The Court further noted Rule 7(3) and (4) only provide guidance for ascertaining what can be recommended as compensation under Rule 7(2) read with Section 33(8) of POCSO. Thus, separate awards of compensation by trial Judge were not correct application of law. The Court also vacated the award of Rs. 13 lakhs, contending that no inquiry was made to arrive at the figure, and no arrangement was made for the recovery of the amount. However, it enhanced the compensation awarded under Section 375A CrPC from Rs. 2 lakhs to Rs. 3 lakhs. The Court also directed the trial courts to ensure that the identity of the victim, in cases involving sexual offences, is not disclosed anywhere on judicial record, and victims shall be referred by pseudonyms. [Gyan Prasad Pal v. State, Criminal Appeal No. 538 of 2016, decided on December 09, 2016]

Case BriefsHigh Courts

Bombay High Court: Delivering its judgement regarding the grant of bail to an accussed alleged of committing the crime of trafficking, who acted in accordance which Section 34  IPC  leading to the commission of grave offences like penetrative sexual assault and harassment under the POCSO Act, the Bench of  Sadhana S. Jadhav, J. held that in these circumstances the accused does not deserve to be released on bail.

The case involved an applicant who was alleged to be an agent for trafficking a minor girl for certain amount under the garb of marriage to another man with whom the minor also gave birth to two children. She was sexually abused and wasn’t given the status of a wife. She was later abandoned by the man. The applicant in this case sought to be granted bail.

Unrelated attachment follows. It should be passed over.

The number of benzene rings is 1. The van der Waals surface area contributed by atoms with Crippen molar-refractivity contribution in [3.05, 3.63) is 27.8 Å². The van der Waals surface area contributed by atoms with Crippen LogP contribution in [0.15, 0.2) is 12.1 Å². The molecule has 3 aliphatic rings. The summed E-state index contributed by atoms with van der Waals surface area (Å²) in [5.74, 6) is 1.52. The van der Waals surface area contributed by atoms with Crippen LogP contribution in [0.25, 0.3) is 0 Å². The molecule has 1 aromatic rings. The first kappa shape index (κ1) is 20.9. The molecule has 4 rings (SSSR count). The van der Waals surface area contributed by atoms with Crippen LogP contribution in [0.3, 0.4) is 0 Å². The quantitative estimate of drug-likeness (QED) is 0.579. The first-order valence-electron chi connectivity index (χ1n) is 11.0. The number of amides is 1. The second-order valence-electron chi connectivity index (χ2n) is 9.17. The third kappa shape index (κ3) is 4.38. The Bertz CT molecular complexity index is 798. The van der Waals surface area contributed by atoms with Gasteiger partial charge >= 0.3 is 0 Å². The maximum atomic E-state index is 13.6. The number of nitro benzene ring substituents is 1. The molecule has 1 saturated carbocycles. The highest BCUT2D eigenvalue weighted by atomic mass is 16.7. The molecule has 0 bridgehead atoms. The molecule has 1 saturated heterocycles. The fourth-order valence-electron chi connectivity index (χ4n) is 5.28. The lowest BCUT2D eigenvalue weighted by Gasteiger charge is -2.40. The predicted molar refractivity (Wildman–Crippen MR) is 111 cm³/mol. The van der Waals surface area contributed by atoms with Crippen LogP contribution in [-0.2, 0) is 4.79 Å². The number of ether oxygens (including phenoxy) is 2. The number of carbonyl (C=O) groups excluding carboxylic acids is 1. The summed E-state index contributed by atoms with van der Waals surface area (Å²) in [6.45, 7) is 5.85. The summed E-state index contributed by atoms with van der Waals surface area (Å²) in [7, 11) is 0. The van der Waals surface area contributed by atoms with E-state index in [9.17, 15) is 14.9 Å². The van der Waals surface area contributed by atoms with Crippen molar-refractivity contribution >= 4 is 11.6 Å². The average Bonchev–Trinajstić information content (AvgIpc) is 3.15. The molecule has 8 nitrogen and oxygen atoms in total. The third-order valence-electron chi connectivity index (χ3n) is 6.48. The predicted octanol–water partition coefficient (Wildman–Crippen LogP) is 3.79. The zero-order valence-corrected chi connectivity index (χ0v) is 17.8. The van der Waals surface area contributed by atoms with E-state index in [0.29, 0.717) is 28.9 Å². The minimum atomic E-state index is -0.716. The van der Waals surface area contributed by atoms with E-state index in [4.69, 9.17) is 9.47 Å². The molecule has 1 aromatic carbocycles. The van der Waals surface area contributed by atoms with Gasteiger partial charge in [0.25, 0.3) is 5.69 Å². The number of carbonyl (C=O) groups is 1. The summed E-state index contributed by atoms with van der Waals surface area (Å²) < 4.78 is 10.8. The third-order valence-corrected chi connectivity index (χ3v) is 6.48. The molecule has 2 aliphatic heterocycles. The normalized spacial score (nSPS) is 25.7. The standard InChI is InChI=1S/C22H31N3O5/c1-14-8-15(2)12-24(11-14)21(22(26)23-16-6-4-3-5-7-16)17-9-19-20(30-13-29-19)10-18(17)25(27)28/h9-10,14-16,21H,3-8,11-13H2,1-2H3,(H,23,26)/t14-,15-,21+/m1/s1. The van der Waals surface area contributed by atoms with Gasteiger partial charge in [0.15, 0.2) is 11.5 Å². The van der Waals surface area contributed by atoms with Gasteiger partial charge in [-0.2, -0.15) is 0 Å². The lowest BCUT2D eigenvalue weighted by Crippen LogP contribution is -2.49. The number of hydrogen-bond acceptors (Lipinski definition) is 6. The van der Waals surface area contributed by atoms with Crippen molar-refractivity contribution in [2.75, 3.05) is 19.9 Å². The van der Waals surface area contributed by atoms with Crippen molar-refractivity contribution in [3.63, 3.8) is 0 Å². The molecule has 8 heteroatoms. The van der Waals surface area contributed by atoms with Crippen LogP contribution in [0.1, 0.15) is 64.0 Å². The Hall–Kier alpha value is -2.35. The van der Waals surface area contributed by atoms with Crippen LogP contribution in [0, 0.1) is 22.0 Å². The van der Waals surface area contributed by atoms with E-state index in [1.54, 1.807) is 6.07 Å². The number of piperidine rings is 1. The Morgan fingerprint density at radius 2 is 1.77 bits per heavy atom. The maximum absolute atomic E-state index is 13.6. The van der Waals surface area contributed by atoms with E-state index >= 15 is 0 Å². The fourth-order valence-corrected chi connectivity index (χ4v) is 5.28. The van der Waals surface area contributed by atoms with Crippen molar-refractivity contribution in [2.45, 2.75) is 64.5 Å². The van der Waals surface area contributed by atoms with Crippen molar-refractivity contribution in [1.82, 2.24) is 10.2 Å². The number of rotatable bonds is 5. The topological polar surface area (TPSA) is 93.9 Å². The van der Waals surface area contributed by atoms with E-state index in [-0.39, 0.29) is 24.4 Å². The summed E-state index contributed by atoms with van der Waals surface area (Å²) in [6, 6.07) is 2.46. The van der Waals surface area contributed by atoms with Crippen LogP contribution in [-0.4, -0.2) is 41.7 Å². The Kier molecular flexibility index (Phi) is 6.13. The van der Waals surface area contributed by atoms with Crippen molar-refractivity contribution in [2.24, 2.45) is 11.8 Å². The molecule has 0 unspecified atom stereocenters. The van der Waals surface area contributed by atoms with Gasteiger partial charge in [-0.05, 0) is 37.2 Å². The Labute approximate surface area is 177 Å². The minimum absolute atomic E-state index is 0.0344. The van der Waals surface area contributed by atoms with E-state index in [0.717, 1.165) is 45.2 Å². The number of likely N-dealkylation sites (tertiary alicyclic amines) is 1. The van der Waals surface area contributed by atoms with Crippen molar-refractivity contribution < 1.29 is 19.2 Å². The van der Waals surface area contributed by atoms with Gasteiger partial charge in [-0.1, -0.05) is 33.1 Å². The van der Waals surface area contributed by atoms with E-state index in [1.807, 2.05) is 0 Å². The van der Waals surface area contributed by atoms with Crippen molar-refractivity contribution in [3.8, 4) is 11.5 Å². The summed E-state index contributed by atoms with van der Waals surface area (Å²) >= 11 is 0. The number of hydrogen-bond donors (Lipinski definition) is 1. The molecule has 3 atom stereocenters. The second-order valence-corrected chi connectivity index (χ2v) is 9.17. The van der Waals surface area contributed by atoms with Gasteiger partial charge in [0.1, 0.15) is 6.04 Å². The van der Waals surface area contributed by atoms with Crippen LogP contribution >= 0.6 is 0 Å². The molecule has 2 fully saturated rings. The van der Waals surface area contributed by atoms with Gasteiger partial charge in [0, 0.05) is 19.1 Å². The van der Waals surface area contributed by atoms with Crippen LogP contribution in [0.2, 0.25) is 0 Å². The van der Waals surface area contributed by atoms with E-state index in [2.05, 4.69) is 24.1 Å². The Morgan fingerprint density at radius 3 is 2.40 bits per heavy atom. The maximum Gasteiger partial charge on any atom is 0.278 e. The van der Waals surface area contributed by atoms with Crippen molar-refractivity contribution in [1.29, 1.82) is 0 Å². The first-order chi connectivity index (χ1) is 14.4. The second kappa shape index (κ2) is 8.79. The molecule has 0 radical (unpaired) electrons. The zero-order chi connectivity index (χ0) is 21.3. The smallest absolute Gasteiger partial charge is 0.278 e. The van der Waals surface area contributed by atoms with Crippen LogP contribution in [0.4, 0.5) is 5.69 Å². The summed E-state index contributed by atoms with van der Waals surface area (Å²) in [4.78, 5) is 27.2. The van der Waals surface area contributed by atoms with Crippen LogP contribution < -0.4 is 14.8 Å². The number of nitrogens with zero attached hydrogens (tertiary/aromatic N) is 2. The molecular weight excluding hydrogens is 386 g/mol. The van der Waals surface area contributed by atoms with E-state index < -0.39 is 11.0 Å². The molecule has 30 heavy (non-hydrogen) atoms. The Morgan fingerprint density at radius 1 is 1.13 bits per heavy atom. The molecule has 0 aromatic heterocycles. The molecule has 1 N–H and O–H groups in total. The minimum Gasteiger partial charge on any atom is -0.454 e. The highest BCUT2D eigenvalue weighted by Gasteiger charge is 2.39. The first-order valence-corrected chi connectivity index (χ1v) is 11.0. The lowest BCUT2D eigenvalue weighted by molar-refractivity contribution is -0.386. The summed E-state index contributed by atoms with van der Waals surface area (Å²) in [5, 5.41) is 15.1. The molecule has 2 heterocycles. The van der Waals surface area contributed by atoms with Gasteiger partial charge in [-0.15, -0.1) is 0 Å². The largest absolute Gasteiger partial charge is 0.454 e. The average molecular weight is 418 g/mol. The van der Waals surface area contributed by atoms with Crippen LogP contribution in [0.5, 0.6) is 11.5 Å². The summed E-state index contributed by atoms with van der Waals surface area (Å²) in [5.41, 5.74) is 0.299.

On analysing the facts and circumstances of the case, keeping in view the commission of trafficking and other non-bailable and cognizable offences under the POCSO Act for which the punishment may extend to imprisonment for life, this Court rejected the application and held that in such circumstances, bail cannot be granted. [Lonkaran Chothmalji Parmar v. State of Maharashtra, 2016 SCC OnLine Bom 9851, 28.11.2016]

Case BriefsHigh Courts

High Court of Kerala : Observing the allegations of offences punishable under Section 354-A of the  Penal Code, 1860 and Sections 7 and 8 of the Protection of Children from Sexual Offences Act, 2012 against the petitioner, the Bench comprising of Sunil Thomas, J., quashing the criminal proceeding observed that since the dispute between the parties has been resolved and they have agreed to settle hence the allegation including sexual assault on a minor woman and under the provisions of POCSO Act, stands dismissed.

The respondent filed a complaint against the petitioner on ground that he had touched his 15-year-old minor daughter with a malafide intention and  thereby  outraged her modesty on the basis of which investigation was initiated and was progressing. However, the petitioner approached the Court stating that disputes between the parties have been resolved and parents of the victim have agreed to settle the disputes and have also submitted an affidavit for the same that discloses a fair and genuine intention of the parties.

The Court observed that continuance of the proceedings will not be in the interest of parties concerned and quashed the complaint against the petitioner/accused. Further, the Court stated that since the allegations against the petitioner accused involved sexual assault on a minor woman and some provisions of the POCSO Act hence, whether the incident happened accidentally or whether it was done intentionally is a highly disputed question of fact. [Sajith S. v. State of Kerala, Crl.MC.No. 7251 of 2016, decided on  7.11.2016]